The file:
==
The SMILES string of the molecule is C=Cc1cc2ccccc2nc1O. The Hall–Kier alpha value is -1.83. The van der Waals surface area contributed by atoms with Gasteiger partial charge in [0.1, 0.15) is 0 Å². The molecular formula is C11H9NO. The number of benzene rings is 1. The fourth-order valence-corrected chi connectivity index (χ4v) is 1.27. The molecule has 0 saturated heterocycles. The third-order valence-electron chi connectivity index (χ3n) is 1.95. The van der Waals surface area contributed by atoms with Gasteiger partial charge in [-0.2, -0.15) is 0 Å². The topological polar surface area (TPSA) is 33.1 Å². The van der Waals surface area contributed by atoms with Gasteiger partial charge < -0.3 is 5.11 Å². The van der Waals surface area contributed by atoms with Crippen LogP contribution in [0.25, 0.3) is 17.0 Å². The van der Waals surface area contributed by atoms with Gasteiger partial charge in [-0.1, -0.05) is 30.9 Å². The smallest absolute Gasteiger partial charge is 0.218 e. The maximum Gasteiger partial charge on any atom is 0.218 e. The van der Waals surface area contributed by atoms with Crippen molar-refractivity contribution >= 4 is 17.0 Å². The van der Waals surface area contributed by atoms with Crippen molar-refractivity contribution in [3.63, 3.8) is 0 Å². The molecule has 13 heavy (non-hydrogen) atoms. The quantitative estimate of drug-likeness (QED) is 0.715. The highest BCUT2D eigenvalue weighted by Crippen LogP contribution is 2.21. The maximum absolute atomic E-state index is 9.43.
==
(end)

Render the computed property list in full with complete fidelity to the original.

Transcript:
The SMILES string of the molecule is C=Cc1cc2ccccc2nc1O. The Hall–Kier alpha value is -1.83. The van der Waals surface area contributed by atoms with Gasteiger partial charge in [0.1, 0.15) is 0 Å². The molecular formula is C11H9NO. The number of benzene rings is 1. The fourth-order valence-corrected chi connectivity index (χ4v) is 1.27. The molecule has 0 saturated heterocycles. The third-order valence-electron chi connectivity index (χ3n) is 1.95. The van der Waals surface area contributed by atoms with Gasteiger partial charge in [-0.2, -0.15) is 0 Å². The topological polar surface area (TPSA) is 33.1 Å². The van der Waals surface area contributed by atoms with Gasteiger partial charge < -0.3 is 5.11 Å². The van der Waals surface area contributed by atoms with Crippen LogP contribution in [0.25, 0.3) is 17.0 Å². The van der Waals surface area contributed by atoms with Gasteiger partial charge in [-0.1, -0.05) is 30.9 Å². The smallest absolute Gasteiger partial charge is 0.218 e. The maximum Gasteiger partial charge on any atom is 0.218 e. The van der Waals surface area contributed by atoms with Crippen molar-refractivity contribution >= 4 is 17.0 Å². The van der Waals surface area contributed by atoms with Crippen molar-refractivity contribution in [3.63, 3.8) is 0 Å². The molecule has 13 heavy (non-hydrogen) atoms. The quantitative estimate of drug-likeness (QED) is 0.715. The highest BCUT2D eigenvalue weighted by Crippen LogP contribution is 2.21. The maximum absolute atomic E-state index is 9.43.